Synthesis of hexanal

Preparation of hexanal

Alternative Names: caproaldehyde; hexaldehyde; caproic aldehyde; capronaldehyde;

Preparation of hexanal from 1-bromopentane and ethyl orthoformate

Preparation of hexanal from 1-bromopentane and ethyl orthoformate

Preparation of hexanal from 1-bromopentane and ethyl orthoformate

A 1-liter three-necked flask, fitted with a dropping funnel, an air tight stirrer and an efficient condenser with calcium chloride tube. 15 g of dry magnesium turnings, 25 ml of anhydrous ether and a small crystal of iodine are placed in the reaction flask, followed by 2.5 ml (3 g) of dry 1-bromopentane. As soon as the reaction commences 100 ml of anhydrous ether are added, followed by a solution of 76 ml (91.5 g) of dry 1-bromopentane in 100 ml of anhydrous ether at such a rate that the ether refluxes steadily. The addition takes about 20 minutes and if the reaction becomes too vigorous, cooling in ice water may be necessary. When all 1-bromopentane has been added the obtained solution is refluxed for 30 minutes in order to complete the reaction. The mixture is cooled to room temperature and then to about 5° C, and 83 ml (74 g) of ethyl orthoformate are dropwise added  during about 10 minutes. The mixture is refluxed for 6 hours and when the reaction is complete, ether is removed by evaporation. The obtained residue is treated with 375 ml of ice-cold 6% hydrochloric acid while stirring and keeping the contents of the flask cool by the occasional addition of a little crushed ice. When all the white inorganic material has passed into solution, the organic layer is transferred to a separatory funnel. The upper layer of n-hexaldehyde diacetal is removed and hydrolyzed by distilling with a solution of 27.5 ml (50 g) of concentrated sulfuric acid in 350 ml of water. The obtained hexanal is collected in a solution containing 50 g of sodium bisulfite in 150 ml of water. The oily layer of distillate, which is largely 1-pentanol is removed, as it is insoluble in the sodium bisulfite solution. The obtained bisulfite solution is steam distilled until 100 ml of the distillate have been collected in order to completely separate the remainder of the amyl alcohol and other impurities. The residual bisulfite solution is cooled to about 45° C, then a suspension of 40 g of sodium bicarbonate in 100 ml of water are cautiously added and the resulting free hexanal is separated by steam distillation. The upper layer containing crude hexanal is removed, washed with three 25 ml portions of water, and dried with anhydrous sodium or magnesium sulfate. The hexanal is purified by distillation through a short column and collect the fraction boiling at 127-129° C. The yield of hexanal is 25 g.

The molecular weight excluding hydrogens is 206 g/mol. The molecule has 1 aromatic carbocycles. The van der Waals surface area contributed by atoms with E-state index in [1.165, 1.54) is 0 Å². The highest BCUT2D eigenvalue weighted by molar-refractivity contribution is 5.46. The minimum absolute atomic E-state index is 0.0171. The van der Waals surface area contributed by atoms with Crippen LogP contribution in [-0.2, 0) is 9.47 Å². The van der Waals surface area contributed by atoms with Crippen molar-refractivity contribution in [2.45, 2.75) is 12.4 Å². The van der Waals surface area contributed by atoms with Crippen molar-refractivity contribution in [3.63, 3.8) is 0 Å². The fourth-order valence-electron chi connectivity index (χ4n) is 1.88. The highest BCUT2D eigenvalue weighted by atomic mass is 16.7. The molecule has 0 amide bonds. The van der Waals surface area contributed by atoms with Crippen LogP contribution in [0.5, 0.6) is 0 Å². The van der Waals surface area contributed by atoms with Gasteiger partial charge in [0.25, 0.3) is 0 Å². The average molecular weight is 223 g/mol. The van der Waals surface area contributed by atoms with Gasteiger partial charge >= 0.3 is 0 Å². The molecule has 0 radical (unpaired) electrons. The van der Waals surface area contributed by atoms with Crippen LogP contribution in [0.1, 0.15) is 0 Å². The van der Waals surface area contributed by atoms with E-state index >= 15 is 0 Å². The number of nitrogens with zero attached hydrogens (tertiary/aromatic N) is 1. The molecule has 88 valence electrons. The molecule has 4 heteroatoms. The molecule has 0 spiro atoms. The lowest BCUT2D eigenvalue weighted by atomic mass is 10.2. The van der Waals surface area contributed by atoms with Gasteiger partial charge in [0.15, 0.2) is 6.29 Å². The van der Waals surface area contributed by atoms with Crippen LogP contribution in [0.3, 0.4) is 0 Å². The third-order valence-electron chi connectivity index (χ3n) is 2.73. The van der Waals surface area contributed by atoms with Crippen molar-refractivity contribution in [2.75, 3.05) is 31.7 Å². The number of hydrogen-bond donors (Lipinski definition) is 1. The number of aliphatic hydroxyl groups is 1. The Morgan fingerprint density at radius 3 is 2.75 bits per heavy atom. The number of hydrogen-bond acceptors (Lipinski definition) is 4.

A text book of practical organic chemistry, by A. I. Vogel, 323-324, 1974

Preparation of hexanal from n-amyl cyanide (1-pentyl cyanide) by Stephen Reaction

Preparation of hexanal from n-amyl cyanide (1-pentyl cyanide) by Stephen Reaction